posted by Jimbob at 12:50 AM on April 7, 2010


My software engineer boyfriend read your question over my shoulder, and he advises that you should get involved in an open source project that is of interest of you, that's how he learned everything he knows: "Find something that upsets you about computers (which is not hard to do), then find a way to fix it and just keep doing that."
posted by halogen at 1:32 AM on April 7, 2010


I know the basics but always gave up when I hit functions and classes.

Unfortunately there is no getting around this. You just have to keep plugging away at it until it clicks. I know it took me a long long time to get my head around object-oriented programming (OOP). But once it clicks, you will wonder how you ever did without it!

Different books approach OOP from different ways. I really really like the Apress series of computer manuals. They are pitched just a little bit lower technically than the O'Reilly books, but are still very comprehensive. Python: From Novice to Professional is outstanding. It does a very good explanation of OOP and abstraction for the newbie.

Their manual for Ruby, even though it is a beginner's book, discusses OOP at the very beginning! Even before diving into syntax. This is an excellent way to see how it all works together. Don't be frightened. Have some chai tea, clean your mind and begin reading it.

These are the books I wished I read years ago.
posted by TheOtherGuy at 1:56 AM on April 7, 2010


The hard truth is that learning programming is neither easy or fast. It takes a lot of mental discipline and hard work, and a tremendous amount of patience.

That said, I'm Nthing the other suggestions here - try learning python or ruby before tackling PHP. Once you understand the basics it will be easy to translate your knowledge to PHP and many other languages.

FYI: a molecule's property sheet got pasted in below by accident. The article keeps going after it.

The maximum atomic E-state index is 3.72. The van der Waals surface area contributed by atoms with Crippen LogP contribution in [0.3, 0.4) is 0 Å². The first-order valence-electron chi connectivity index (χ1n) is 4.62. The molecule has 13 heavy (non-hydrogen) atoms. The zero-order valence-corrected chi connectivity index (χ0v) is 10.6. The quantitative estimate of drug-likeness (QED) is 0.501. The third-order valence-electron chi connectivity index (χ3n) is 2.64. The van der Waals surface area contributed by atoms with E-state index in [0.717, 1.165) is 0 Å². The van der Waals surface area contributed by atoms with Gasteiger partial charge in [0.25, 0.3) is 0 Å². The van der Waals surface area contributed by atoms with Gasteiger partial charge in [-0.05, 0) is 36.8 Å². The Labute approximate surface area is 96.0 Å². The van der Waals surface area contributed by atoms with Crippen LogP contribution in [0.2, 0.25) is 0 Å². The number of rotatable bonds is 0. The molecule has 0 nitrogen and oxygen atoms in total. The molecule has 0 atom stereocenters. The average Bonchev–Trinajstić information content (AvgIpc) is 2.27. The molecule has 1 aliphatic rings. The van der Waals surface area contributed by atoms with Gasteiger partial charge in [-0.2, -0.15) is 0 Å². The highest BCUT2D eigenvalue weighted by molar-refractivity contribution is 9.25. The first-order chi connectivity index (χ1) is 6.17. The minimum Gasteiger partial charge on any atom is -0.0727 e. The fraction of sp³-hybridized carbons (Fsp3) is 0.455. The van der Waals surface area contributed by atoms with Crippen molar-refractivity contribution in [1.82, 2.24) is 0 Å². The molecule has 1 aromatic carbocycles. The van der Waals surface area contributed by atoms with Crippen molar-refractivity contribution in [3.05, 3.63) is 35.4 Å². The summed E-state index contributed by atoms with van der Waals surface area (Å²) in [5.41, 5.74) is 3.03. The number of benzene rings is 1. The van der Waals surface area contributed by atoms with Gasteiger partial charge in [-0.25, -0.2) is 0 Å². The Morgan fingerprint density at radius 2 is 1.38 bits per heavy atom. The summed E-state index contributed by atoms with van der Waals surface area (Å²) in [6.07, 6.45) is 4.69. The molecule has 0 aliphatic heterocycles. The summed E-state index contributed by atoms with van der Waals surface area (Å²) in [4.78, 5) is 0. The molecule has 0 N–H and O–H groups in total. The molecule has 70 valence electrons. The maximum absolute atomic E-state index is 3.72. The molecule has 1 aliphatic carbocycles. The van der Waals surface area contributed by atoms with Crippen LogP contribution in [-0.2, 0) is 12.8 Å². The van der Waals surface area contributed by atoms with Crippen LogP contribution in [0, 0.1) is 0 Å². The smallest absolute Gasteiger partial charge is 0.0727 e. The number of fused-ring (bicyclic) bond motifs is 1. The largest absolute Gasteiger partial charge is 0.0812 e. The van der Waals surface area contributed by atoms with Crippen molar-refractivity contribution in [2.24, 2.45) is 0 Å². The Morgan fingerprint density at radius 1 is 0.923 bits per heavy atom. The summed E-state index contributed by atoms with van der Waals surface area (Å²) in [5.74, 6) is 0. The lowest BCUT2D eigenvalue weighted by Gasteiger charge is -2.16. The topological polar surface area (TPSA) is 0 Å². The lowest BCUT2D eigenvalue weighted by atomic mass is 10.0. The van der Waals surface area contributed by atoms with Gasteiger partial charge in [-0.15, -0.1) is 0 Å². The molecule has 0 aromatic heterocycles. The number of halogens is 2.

Also, if you want to build database driven web sites, you'll have to learn SQL, the language of relational databases (yes, another programming language).
posted by kenliu at 5:19 AM on April 7, 2010


I was in your shoes about one year ago and happened upon this awesome thread on Ask. The book recommended there, Web Database Applications with PHP & MySQL, is aging but excellent. This book looks to be it's successor. XMLicious' comment in the thread is particularly awesome, and I heartily recommend picking up skills in Javascript and a Javascript framework (JQuery/Dojo/Moo/Google Closures/etc) because that's what gives a solid app the usability polish that makes it fun to use.

Now that I've developed many of these skills, I find that the tools available to me outstrip my creativity and imagination...so I'm in the comfy position of trying to settle on what to actually apply myself to. I'm not thinking "boy I wish I could make a site like that" but rather "these sites aren't so special, what can I make that's new and exciting?"
posted by cowbellemoo at 6:54 AM on April 7, 2010


Python (Django)
-- grok object oriented programming --
Javascript (jQuery)
build what you need/want (eat your own dogfood)

move right past PHP. I made a lot of abortive haphazard attempts at learning programming with PHP. Python just feels right.
posted by i_am_a_Jedi at 4:05 PM on April 7, 2010


As someone who knows PHP, Ruby on Rails was completely, utterly unfathomable to me, and I hate it with a passion.

But for you, as someone who doesn't know PHP, and is pure, white and viriginal as a result, Ruby / ROR may well be just what you're looking for in regards to your database-driven website.
posted by Jimbob at 5:14 PM on April 7, 2010